Hugh Johnson: ‘A Hermès tie calls for a plain shirt’

Purple cover of a restaurant wine list

I make a distinction, naturally, between restaurant and merchants’ lists. There are restaurants that should warn you when you book that you’ll need an hour or two to pick from the 200 Burgundies and 400 Bordeaux, not to mention the head sommelier’s deep dive into Alsace, the Jura and the parts of Italy, Spain and South America where he apparently spends his holidays. These are website lists, to be tackled over the weekend before you go. I’m afraid if I’m desperate to drink the 2012 Corton-Charlemagne from Coche-Dury, I’ll go online to Wine-Searcher and save myself a three-figure mark up. Maybe even four-figure.

But does great food, a chef’s pride and joy, enhance great wine – or vice versa? One of the two will inevitably lose out. A Herme?s tie calls for a plain shirt. Have you seen the delectable movie released in February this year, The Taste of Things? The title doesn’t survive translation, and the original French one (Le Pot-au-Feu) is scarcely better.

We don’t discover what exactly the wine is that Juliette Binoche’s character and her employer/lover Dodin choose for the transcendent pot au feu (the classic French dish of meat and vegetables cooked slowly in a casserole) that is her life’s work; a pale red – maybe Burgundy – but served in such dreadful little glasses that it would hardly matter. I suspect the camera operator said ‘I can’t see the colour, put some water in it’. That’s what happened to me on location time and again.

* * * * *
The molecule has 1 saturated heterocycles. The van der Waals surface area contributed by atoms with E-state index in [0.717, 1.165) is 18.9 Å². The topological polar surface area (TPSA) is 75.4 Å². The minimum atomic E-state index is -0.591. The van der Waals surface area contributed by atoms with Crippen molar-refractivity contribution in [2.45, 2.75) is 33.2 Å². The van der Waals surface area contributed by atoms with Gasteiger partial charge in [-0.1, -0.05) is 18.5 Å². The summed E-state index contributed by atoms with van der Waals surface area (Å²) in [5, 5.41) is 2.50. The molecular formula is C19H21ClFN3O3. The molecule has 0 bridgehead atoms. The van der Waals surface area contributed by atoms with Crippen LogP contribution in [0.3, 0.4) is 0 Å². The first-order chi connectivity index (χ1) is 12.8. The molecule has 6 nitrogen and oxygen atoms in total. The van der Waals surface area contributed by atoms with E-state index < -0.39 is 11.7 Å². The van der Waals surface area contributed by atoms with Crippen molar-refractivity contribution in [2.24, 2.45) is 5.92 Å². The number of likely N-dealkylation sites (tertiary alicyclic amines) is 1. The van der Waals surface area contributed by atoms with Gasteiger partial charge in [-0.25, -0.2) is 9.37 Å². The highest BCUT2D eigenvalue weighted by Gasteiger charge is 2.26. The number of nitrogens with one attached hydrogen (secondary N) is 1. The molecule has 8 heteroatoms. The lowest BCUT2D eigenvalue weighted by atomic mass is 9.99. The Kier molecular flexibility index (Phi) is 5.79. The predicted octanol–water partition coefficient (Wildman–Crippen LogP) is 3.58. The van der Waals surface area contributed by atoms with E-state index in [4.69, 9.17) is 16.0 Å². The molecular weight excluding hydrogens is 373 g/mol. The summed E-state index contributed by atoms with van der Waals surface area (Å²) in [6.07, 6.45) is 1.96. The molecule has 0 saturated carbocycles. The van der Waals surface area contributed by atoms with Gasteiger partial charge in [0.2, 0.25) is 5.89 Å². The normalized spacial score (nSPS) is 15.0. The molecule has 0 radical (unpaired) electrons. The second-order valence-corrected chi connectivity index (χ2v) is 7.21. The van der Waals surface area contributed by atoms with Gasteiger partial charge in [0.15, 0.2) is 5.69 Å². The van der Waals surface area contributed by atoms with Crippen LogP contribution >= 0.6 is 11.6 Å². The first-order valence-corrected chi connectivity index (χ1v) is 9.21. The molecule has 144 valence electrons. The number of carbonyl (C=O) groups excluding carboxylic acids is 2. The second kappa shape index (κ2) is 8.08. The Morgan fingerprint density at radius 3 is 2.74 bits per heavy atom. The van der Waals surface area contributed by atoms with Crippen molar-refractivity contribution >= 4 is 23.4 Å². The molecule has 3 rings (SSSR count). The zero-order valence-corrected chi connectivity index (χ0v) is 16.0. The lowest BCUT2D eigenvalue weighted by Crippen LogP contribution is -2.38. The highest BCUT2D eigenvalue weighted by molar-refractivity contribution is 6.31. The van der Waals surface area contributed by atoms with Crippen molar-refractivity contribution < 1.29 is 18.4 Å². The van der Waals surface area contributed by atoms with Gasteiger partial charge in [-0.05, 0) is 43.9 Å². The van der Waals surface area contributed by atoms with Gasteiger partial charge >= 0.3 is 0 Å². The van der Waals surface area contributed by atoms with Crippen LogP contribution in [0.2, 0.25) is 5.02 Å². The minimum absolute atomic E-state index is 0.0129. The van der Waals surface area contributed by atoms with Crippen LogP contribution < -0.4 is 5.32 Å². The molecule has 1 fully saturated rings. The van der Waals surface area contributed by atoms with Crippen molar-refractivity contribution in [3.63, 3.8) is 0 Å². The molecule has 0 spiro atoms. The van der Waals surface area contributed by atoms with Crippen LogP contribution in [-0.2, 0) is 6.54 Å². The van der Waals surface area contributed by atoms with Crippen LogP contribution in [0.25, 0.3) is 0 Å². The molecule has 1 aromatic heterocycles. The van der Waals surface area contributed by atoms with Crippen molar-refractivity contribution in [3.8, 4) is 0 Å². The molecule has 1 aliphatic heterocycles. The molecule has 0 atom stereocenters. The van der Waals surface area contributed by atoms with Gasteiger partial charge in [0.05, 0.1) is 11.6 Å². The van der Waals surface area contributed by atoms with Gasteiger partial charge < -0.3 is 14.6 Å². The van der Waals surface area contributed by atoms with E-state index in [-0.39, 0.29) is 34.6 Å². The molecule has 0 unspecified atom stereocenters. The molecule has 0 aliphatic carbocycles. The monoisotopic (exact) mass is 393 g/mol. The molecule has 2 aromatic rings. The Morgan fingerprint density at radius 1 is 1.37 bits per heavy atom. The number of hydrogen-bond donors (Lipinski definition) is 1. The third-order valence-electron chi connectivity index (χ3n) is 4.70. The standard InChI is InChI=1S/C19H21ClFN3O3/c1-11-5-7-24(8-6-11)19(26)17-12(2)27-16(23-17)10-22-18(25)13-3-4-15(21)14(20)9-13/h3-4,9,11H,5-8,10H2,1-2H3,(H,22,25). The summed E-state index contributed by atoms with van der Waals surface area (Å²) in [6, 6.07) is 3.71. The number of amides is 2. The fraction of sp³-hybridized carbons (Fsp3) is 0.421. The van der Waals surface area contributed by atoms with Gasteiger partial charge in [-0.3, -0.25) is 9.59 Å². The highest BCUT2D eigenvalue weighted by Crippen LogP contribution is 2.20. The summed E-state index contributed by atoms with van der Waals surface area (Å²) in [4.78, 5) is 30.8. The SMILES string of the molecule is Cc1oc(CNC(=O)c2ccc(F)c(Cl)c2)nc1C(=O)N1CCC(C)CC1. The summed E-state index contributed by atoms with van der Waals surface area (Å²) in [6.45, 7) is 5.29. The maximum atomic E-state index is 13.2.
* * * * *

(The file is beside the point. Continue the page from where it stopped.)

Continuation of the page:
A pot au feu? The exhaustive list of matching suggestions in my Pocket Wine Book (2024 editi0n, £14.99 Octopus) proposes a rustic red. I’m not so sure now, though. After all the trouble (a whole film’s worth) Juliette has taken, we need a clear choice. How do you choose? Is it the textbook choice, the sommelier’s selection, or the haphazard what’s-next in your wine-rack?

After half a century of decisions (I was once Secretary of The International Wine & Food Society) I have faith in Serendipity. She’s not only a pretty name; she widens your horizons. Can that be a bad thing?

Related articles

Hugh Johnson: ‘There is real excitement to be found among neglected grape varieties’

Hugh Johnson: ‘At what level you start getting your claret kick is a personal thing’

Hugh Johnson: ‘Château-owners’ secret, they always said, was in their special soil’

The post Hugh Johnson: ‘A Hermès tie calls for a plain shirt’ appeared first on Decanter.

Source : https://www.decanter.com/wine/hugh-johnson-a-hermes-tie-calls-for-a-plain-shirt-527051/